Sweat is running down my back and I’m trying to cool down by fanning myself with the only thing which could vaguely be used to create some kind of breeze – my train ticket.
It’s not even a big piece of paper; the ticket is roughly the size of an airline boarding pass. My effort to cool down is in vain. There’s no reprieve from this.
The carriage is overcrowded, there’s no air-conditioning the windows open just a fraction. I’ve drunk all my water and honestly don’t remember what it feels like not to be thirsty and on the brink of heat exhaustion. A one hour journey is quickly turning into two as the train makes regular, extended stops on account of the tracks expanding in the almost 50 degree celsius heat.
I’m on my way to Sorrento, the gateway to Italy’s Amalfi Coast, during a heatwave so hot it’s called “Lucifer.”
The Amalfi Coast is just like a postcard.
Picturesque beaches, crystal clear water, sheer cliffs and pastel-painted villages line the stretch of Italian coastline. Beaches, sharp rocks and resorts overlook the Bay of Naples. On a clear day you can see Mount Vesuvius towering in the distance above the shoreline.
It’s an oasis just a few hours south from the hustle and bustle of Italy’s big cities.
Getting there and back isn’t so relaxing. Especially in summer.
A private driver is the most convenient way to travel from Naples to Sorrento and beyond but it’s also the most expensive. With prices ranging from 250 euro ($385 AUD) and up I decided to brave the train. How bad could it be?
If you’re coming from Rome take a train to Naples, then transfer to the Circumvesuviana line to Sorrento. It costs about four euro and is timetabled to take just under an hour.
But today we’re on Italian time. It’s as relaxed as Italians themselves.
Without rhyme nor reason the train makes its third unscheduled stop between stations. Only the tourists seem fazed by this. There’s a lot of foot stomping, pained facial expressions and shaking heads. The heat is searing but what can you expect for the price?
Boisterous Italians on their way to the beach, families on holiday, and tourists and backpackers struggling with oversized luggage pack the carriages. With so many people squeezed in you’ll be far-fetched to find a seat and those that do often have to compete with suitcases and wriggling children. I find myself a corner and sit on my backpack.
I strike up a conversation with a British woman on holiday with her girlfriends. She tells me they try to escape to a different part of Italy or Spain each year. No husbands, no children. They’ve been doing it since finishing university – she’s a similar age to my mother.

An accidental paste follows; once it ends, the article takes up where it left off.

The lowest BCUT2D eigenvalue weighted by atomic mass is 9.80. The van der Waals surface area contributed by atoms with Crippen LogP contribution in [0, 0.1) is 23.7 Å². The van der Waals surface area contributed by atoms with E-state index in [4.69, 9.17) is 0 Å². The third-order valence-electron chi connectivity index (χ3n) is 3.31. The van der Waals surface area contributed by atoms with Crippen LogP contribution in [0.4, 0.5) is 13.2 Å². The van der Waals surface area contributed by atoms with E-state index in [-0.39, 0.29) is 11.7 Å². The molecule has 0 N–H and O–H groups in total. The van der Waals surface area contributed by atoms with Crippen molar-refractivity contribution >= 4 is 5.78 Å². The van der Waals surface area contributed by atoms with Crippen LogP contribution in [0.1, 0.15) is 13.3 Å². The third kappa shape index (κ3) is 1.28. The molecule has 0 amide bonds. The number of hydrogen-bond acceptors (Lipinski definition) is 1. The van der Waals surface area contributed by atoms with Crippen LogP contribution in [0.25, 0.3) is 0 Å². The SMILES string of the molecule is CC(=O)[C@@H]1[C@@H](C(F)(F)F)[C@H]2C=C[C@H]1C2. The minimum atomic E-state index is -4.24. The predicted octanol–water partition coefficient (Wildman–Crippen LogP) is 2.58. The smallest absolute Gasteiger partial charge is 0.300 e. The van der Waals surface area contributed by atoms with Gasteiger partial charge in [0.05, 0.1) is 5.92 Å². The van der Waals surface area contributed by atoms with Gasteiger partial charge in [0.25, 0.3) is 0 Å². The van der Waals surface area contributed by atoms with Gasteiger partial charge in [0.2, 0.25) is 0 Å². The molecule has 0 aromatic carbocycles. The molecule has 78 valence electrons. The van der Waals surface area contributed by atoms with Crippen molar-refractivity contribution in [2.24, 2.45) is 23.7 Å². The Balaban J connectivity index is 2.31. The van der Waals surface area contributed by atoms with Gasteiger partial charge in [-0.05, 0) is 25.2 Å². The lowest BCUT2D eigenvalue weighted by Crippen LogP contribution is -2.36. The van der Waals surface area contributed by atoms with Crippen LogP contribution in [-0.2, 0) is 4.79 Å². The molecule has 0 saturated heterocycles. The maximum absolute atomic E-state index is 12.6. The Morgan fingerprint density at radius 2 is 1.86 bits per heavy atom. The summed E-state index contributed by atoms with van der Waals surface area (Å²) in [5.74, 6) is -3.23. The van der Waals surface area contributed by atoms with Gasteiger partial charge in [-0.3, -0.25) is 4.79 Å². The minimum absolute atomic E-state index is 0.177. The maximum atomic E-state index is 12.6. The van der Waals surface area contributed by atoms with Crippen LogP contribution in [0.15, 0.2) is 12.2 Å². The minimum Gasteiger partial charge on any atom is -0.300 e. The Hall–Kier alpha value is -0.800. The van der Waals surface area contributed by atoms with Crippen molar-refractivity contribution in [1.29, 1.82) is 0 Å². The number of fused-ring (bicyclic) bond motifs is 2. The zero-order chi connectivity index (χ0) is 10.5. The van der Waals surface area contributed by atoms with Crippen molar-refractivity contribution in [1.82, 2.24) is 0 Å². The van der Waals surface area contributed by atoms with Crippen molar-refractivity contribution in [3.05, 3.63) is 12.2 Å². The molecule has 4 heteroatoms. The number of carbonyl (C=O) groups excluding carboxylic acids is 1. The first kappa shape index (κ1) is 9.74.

She asks me who I’m meeting up with.
“I’m backpacking by myself,” I say.
Am I already oversharing?
My parents cautioned me to be wary of strangers.
Before I left Australia I googled ‘solo travel’, more out of curiosity than genuine concern. An article on News.com.au suggested I tell people I’m travelling with my boyfriend or on my way to meet friends. Another article advised I give a friend or family member a copy of my full itinerary and advise them of any changes to it.
Too late for that.
My friend on the train looks surprised.
“You’re not meeting up with your boyfriend? None of your friends are travelling with you?”
I shake my head. “It’s just me.”
“Wow, that’s great. How old are you?”
“That’s just great. I wouldn’t have been brave enough to do something like that at your age. I’ve always travelled with my husband or girlfriends. Haven’t you been lonely? What do you do by yourself?”
Between staying in hostels and meeting people on walking tours and pub crawls loneliness is the least of my worries.
If anything I’m desperate for some time to myself.
That’s the reason i’m so excited for this Sorrento soiree. I’m an extroverted introvert. I love talking to people and busying myself but there always comes a time when I have to step back into myself and recharge.
Now’s that time. I can read by the pool, jump into the Gulf of Naples and eat all the pasta and gelato. Bliss.
We continue to chat as the train rattles on. She’s asking me what I studied at university, I ask her if she has any children. She comments Australians are big travellers, I say I’m jealous of how close she lives to mainland Europe. But it’s cold in England she says. That’s a small tradeoff to be able to take weekend trips to Switzerland, or Germany or Ireland I reply.
Our conversation fizzles out and I think back to her questions.
I researched, planned and budgeted for this solo endeavour but never saw anything particularly remarkable in it. I was in an existential rut so I did what any millennial university-graduate who is staring down the barrel of responsibility would do. I quit my job, broke up with my boyfriend and left the country.
I’ve never done anything by halves.
I wanted to regain my spark and this brief bout of freedom seemed like the way to go. I’m two months in and the logistics and lack of companionship are the least of my worries.
There’s nothing groundbreaking in what i’m doing but with each day I’m slowly starting to realise how special this experience really is. I’ve been pushed out of my comfort zone every day.
A few months ago I couldn’t have a conversation with a stranger without my heart racing and self-doubt flooding my vision. Now, I’m chatting freely and actually enjoying it. So much so i’ve set myself the goal of learning something from every person I meet, whether it be big or small, trivial or serious.
Today’s lesson is that time passes a hell of a lot quicker and the heat more bearable on Amalfi’s trains when you have someone to share the journey with. Hacking it solo isn’t always the way to go.
My thoughts wandered back to the land of blue seas, sunburn and Aperol spritz as the train jolts to a stop. Everyone loses balance and lunges forward a few steps.
We have arrived.